BIRMINGHAM, Ala. (WBRC) - As monoclonal antibodies have been shown to improve outcomes and help patients recover from COVID-19, their usage has increased. But they only work in certain cases and not everyone with COVID-19 can get them
Monoclonal antibodies aren’t taken from someone else’s body, they’re made in the lab.
“Monoclonal antibodies are man-made antibodies to give people a level of a neutralizing antibody, while their own immune system has time to make its own,” said Dr. Karen Landers at ADPH.
It’s a treatment for people with compromised immune systems.
“It is indicated for people who are high-risk, so not everybody diagnosed with COVID qualifies for monoclonal antibody treatment,” said Dr. Turner Overton at UAB.
They have to be given within a couple days of diagnosis.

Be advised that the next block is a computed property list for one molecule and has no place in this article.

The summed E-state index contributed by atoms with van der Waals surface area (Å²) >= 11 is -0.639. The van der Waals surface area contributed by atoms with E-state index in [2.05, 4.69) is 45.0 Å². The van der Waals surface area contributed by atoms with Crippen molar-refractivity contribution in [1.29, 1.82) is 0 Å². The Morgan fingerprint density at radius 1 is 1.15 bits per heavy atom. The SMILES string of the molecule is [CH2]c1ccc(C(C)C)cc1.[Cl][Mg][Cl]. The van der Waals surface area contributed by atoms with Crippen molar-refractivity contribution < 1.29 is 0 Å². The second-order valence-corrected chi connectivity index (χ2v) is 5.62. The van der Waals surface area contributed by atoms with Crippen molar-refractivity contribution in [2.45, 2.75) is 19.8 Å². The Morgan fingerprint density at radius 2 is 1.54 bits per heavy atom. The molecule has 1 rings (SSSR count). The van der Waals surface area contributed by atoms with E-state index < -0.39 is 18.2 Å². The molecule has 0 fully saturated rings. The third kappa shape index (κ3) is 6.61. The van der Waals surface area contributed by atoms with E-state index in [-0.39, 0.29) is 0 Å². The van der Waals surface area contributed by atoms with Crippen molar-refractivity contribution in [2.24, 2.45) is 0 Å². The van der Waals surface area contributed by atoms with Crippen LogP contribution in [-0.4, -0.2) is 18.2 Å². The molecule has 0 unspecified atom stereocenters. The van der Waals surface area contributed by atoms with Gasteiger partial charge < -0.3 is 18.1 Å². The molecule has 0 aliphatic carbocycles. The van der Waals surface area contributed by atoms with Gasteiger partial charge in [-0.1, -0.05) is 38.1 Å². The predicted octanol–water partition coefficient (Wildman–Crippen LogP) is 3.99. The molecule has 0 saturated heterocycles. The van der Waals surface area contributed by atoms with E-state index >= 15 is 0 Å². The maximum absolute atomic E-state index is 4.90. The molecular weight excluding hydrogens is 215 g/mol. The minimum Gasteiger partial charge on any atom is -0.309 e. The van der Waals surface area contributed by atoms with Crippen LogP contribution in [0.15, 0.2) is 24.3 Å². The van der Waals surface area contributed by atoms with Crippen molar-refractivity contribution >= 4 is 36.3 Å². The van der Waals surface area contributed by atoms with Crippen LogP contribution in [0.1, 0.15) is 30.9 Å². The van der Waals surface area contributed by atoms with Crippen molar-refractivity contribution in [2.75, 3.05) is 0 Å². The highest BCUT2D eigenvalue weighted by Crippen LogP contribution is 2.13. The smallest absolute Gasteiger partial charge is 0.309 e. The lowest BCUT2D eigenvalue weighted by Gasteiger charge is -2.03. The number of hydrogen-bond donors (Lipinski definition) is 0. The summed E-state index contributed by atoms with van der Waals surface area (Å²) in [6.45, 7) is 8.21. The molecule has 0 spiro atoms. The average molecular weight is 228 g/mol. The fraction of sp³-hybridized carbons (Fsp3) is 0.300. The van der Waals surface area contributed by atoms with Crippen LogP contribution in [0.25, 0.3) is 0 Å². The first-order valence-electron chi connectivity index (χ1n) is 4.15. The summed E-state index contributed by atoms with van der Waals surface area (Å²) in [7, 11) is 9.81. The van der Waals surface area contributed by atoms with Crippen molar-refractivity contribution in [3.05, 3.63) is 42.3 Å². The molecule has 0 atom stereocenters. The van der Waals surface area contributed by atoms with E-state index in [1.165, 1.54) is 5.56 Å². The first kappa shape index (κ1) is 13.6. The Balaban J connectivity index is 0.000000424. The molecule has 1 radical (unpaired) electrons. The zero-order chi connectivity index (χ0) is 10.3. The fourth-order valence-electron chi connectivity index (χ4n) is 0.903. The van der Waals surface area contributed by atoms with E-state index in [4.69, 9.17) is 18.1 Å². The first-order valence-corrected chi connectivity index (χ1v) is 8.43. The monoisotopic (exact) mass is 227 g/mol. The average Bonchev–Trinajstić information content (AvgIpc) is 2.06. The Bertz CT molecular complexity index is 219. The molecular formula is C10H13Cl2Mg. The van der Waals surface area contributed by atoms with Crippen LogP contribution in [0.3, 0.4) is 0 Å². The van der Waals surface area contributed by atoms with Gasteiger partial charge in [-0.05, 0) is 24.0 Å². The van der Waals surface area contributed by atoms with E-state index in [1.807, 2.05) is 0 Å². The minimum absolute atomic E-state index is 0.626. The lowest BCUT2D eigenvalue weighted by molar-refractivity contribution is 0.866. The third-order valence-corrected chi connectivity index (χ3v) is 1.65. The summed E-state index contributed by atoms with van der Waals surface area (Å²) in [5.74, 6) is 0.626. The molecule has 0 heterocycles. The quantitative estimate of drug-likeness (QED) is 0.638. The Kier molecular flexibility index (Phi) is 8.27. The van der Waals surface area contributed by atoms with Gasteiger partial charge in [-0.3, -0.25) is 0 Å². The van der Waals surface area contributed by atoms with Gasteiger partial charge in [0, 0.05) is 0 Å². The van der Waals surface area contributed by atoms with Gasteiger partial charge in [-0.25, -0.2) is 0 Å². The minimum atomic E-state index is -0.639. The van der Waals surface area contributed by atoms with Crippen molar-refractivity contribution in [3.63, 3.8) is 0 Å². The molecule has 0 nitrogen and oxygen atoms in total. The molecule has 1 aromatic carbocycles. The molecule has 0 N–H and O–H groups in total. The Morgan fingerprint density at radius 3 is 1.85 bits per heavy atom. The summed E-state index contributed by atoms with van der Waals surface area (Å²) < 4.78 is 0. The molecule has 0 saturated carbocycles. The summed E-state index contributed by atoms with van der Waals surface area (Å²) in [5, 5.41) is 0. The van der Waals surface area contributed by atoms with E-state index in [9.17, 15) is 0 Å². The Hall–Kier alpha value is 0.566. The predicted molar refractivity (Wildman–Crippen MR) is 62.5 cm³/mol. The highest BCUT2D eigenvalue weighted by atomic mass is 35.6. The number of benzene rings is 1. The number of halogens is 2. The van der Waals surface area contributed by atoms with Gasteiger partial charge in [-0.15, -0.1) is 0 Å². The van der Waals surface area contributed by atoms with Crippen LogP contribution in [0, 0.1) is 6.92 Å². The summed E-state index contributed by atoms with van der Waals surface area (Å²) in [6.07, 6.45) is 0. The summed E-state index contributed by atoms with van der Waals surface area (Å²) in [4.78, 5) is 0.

“And it’s really I think been life-saving and helped reduce hospitalization,” said Overton.
If you do receive the treatment, it will delay getting a vaccine.
“When you give the monoclonal antibodies to a person with COVID , you then have to wait 90 days after that treatment because you’ve already been given the neutralizing antibodies and the vaccine will not be effective,” said Landers.
Dr. Landers says they have seen patients surprised by that, but you will be asked about it on your intake forms before getting vaccinated.